Doing nothing: Seriously, is that such a bad thing after all? I spent hours just looking at trees. In my daily grind, it is hard to get that kind of relaxation and so much time to contemplate about what makes your life worth living.  For me, I savoured every moment that I got, doing absolutely nothing.

Organic, clean and pure vegetarian food: Not only your mind goes through a transformation but your body as well. In addition, really, really do not balk at the idea of going vegetarian for a couple of days. The food is delicious and extremely flavorful. I’m a self-confessed meat lover, a carnivore, and before going, I really thought I could not go without meat even for a day. I have tried a radical apple diet for two days and my legs were jelly even after 12 hours. This is not about saving gaia or being kind to animals, it is something very fundamental to our diet and health. The bio-dynamic organic vegetables that were served to us changed our mind completely about food. Our palate have been so numb by rich foods high in fat, salt, sugar and artificial flavors that we have forgotten how actual, real food tastes like! When I had the vegetables which they grew themselves in their own farm, it revived our tastesbuds and we experienced flavors that were simply unexpected from vegetarian food. In fact, after our return back to Singapore, we crave for even more vegetarian and organic food than ever before.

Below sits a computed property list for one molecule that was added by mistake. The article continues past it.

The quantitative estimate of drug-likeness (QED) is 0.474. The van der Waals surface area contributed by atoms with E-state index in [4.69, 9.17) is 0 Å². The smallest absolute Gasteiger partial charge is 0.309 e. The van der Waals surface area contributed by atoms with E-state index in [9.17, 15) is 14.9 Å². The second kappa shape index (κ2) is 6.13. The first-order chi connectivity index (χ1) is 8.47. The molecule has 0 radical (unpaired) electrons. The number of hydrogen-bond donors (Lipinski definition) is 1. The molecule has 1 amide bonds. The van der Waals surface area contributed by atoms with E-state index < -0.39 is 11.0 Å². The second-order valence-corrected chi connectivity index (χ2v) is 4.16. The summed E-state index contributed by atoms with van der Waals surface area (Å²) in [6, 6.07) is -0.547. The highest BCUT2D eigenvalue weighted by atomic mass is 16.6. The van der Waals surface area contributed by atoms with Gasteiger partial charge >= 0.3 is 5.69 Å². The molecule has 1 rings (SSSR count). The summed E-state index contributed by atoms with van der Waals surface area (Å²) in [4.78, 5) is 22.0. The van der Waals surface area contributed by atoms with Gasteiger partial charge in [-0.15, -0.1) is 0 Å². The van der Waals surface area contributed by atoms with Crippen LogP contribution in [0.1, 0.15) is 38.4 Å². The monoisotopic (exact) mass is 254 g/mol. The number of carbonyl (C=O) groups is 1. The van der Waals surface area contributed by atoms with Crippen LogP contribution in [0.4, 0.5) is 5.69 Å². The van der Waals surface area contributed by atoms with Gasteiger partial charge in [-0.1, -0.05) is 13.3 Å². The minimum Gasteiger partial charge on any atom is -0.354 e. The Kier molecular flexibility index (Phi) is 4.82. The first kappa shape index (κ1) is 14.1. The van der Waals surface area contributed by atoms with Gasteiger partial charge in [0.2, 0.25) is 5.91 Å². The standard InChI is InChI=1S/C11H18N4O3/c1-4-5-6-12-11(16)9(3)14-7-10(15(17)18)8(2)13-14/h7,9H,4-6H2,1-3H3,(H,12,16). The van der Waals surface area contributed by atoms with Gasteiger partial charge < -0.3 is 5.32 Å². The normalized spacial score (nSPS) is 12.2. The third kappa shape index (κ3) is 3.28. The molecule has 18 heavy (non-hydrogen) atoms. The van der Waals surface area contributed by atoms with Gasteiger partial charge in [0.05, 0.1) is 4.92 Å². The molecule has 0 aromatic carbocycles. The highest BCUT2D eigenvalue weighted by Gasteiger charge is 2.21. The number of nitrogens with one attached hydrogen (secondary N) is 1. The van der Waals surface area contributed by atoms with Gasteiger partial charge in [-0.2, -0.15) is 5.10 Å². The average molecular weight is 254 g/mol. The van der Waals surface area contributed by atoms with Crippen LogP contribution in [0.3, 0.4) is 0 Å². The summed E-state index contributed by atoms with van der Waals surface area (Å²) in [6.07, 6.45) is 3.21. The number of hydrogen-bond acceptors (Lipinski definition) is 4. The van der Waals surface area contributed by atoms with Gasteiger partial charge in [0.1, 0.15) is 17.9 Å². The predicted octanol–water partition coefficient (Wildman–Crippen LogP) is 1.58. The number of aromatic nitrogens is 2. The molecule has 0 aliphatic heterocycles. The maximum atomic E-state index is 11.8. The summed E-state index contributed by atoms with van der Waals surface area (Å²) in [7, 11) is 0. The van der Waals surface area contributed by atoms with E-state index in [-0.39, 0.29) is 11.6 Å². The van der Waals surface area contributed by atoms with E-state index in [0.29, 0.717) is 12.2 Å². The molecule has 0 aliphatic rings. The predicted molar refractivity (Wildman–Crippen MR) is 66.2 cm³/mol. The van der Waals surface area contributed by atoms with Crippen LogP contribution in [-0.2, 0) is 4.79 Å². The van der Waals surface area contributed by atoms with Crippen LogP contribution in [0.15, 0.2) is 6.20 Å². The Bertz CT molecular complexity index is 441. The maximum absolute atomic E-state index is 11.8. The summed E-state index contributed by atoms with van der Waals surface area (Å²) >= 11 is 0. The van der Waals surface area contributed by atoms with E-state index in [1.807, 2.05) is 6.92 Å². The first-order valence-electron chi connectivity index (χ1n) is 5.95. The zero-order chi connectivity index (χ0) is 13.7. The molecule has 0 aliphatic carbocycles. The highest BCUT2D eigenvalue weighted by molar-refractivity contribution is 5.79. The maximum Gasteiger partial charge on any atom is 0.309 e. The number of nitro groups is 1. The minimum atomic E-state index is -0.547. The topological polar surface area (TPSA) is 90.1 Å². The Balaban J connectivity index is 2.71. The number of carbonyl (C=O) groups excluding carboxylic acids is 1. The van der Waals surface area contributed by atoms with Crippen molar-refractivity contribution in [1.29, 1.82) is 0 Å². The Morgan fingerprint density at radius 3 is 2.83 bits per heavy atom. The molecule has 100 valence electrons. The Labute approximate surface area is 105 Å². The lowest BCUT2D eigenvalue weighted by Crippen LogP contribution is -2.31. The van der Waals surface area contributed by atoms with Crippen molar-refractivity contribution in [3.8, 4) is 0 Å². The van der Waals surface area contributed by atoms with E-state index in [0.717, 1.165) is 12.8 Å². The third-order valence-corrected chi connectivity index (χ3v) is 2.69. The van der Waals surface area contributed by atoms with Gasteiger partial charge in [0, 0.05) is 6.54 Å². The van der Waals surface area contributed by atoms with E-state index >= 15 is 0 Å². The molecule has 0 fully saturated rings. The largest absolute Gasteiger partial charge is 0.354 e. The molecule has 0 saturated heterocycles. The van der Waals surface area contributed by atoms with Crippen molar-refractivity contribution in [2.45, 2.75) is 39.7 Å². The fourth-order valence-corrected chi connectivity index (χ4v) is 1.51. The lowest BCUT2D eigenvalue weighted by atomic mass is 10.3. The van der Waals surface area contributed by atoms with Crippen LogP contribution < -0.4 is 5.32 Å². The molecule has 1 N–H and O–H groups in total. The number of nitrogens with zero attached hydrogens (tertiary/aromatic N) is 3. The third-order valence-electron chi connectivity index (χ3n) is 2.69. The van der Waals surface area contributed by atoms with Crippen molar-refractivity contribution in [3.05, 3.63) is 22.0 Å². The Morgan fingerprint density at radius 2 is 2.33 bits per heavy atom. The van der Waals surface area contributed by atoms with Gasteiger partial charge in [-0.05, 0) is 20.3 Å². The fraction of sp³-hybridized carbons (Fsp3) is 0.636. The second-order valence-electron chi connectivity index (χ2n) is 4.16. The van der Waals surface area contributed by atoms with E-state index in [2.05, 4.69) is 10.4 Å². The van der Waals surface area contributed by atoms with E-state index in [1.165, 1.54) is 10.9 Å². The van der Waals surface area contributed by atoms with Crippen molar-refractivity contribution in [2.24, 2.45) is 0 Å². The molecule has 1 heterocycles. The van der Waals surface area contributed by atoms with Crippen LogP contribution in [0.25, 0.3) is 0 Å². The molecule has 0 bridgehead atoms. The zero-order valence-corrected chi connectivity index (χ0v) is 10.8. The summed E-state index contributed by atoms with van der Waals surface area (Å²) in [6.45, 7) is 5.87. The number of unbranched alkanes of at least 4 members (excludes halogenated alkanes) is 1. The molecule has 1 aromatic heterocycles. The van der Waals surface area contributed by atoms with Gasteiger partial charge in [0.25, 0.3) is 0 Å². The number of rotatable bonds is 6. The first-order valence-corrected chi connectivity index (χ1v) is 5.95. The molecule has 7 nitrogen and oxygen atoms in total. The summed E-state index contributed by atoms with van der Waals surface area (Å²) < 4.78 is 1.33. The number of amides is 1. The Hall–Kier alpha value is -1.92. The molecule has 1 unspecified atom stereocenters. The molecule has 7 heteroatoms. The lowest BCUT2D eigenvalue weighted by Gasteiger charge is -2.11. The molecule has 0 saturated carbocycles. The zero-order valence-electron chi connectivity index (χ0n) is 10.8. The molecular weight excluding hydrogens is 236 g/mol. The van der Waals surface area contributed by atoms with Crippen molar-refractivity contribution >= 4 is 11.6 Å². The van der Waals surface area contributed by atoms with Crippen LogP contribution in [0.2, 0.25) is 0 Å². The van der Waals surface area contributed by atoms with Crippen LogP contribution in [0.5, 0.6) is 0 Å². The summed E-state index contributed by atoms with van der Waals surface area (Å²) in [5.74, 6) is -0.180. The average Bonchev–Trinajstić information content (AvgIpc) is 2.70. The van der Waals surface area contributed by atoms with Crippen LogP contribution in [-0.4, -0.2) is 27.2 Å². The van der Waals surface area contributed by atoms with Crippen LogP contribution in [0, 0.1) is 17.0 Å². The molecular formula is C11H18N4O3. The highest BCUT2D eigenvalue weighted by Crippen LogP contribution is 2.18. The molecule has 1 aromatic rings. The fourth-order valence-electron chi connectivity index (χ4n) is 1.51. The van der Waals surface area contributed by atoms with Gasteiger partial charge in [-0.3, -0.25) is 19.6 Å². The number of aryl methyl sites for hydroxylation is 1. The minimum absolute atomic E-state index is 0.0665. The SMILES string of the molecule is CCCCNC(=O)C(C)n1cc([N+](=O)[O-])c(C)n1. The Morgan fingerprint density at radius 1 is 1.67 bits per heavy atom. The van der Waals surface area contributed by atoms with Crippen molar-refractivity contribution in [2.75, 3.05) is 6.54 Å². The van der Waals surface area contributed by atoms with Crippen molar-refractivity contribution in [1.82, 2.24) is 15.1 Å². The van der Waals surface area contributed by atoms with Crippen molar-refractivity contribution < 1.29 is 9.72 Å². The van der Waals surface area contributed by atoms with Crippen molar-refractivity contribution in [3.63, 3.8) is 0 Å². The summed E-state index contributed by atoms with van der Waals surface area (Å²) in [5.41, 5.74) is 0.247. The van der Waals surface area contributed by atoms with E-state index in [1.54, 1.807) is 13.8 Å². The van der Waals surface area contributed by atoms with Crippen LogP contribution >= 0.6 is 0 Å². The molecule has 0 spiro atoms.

The Wealth of wisdom in company: The best experience for me was to be able to talk to the other visitors to the treehouse, the manager Rachel and even the volunteers.  First of all, I feel that anyone who finds the idea of this treehouse stay in the middle of the jungle is alluring is already someone who thinks  differently than most. It felt so easy to talk to strangers as it if we are living in the same community with the same kind of thinking. Everyone wanted to get out of the deadbeat city and back into the pulse of life.